The book charts Hanna’s twenty-eight days in captivity as he struggles through threats, torture, and the unknown to piece together what little information he has in a bid for survival. Throughout this time, he questions what a post-Saddam Hussein Iraq means for the future, as well as the events that lead the country on that path. Through extreme hardship, the young priest gains a greater knowledge both of his faith and of remaining true to himself.
This riveting narrative reflects the experience of persecuted Christians all over the world today, especially the plight of Iraqi Christians who continue to live and hold their faith against tremendous odds, and it sheds light on the complex political and spiritual situation that Catholics face in predominantly non-Christian nations. More than just a personal story, Abducted in Iraq is also Hanna’s portrayal of what has happened to the ancient churches of one of the oldest Christian communities and how the West’s reaction and inaction have affected Iraqi Christians. More than just a story of one man, it is also the story of a suffering and persecuted people. As such, this book will be of great interest to those wanting to learn more about the violence in the Middle East and the threats facing Christians there, as well all those seeking to strengthen their own faith.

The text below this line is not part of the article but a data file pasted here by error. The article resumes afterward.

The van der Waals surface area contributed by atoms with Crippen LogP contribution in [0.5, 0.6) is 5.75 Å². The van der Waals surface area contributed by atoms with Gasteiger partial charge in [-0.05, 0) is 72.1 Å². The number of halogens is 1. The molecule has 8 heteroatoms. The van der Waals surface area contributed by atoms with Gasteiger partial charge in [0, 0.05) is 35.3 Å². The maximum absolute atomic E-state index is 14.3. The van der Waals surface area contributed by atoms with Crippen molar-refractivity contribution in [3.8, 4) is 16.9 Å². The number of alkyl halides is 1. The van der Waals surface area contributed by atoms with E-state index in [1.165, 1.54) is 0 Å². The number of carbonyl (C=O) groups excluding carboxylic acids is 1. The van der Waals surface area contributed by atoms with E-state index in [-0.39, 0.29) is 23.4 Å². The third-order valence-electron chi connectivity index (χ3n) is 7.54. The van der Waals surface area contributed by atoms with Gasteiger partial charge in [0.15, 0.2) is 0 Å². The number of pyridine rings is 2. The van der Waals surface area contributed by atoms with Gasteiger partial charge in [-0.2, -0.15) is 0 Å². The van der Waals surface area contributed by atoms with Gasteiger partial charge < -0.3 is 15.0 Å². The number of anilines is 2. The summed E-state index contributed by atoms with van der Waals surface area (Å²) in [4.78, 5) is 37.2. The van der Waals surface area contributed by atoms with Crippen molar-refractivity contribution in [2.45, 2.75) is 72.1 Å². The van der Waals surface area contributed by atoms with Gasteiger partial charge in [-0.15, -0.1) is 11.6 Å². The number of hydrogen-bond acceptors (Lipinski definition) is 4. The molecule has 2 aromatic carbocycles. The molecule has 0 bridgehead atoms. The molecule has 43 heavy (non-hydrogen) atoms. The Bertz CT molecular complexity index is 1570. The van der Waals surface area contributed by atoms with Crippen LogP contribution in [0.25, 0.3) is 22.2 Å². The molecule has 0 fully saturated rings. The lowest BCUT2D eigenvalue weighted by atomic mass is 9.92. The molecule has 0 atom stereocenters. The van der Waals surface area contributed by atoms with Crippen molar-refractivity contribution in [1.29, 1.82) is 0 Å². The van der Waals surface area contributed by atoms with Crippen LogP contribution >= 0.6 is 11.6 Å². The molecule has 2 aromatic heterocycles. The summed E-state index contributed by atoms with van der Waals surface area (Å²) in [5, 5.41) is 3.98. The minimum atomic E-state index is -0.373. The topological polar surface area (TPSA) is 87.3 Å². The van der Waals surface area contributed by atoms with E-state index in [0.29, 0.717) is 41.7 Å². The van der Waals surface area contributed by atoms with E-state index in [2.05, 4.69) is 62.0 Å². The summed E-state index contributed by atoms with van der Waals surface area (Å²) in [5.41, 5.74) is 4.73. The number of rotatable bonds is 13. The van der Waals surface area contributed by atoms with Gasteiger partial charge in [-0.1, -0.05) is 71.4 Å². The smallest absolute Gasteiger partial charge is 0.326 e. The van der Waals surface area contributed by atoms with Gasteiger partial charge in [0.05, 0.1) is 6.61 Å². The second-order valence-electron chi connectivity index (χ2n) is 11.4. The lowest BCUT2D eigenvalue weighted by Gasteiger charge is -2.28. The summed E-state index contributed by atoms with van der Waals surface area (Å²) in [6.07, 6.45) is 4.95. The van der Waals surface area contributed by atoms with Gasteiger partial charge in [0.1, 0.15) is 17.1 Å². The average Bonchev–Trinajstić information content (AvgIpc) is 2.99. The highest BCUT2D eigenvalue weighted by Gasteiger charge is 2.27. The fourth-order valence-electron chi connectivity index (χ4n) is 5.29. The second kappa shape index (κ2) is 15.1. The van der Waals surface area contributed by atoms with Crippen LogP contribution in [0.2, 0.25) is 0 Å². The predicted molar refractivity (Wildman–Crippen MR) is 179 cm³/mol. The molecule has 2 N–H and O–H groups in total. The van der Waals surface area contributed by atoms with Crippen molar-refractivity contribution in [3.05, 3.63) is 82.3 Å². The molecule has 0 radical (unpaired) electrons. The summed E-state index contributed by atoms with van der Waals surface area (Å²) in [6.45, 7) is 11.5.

Saad Sirop Hanna is the Apostolic Visitor for Chaldeans Residing in Europe, the auxiliary bishop of the Chaldean Patriarchate of Baghdad, Iraq, and a recurring visitor at the Medieval Institute of the University of Notre Dame.
What unfolds reads like a fiction adventure book. But better than fiction, this true story will keep you in suspense. At the same time you will be praising God for His never-ending faithfulness to those who love Him.
The movie La Montaña is based on scenes contained in this book.
This memoir weaves past and present together to connect the pieces of Molhos childhood and adult life that shaped the man he would become. It explores the adage, love conquers all, revealing the inner workings that we all seek to understand. George was lucky to learn how to love from his family before his abduction, before his fathers cruel version of love was inflicted upon his young body and psyche. Later in life, love compels him to divulge all that happened on the mountainside where he left his innocence as a boy.
Its not about how hard we get hit; its about how much we can take and keep moving forward. Scarred is a memoir written by a survivor, intended to empower and embolden all who have suffered, have survived, and are ready to be set free.
This will be known as the book that set the literary genre of memoir free. Scarred reads like fiction while shattering the facade of make believe Molho becomes the victor of his past and his triumph is contagious.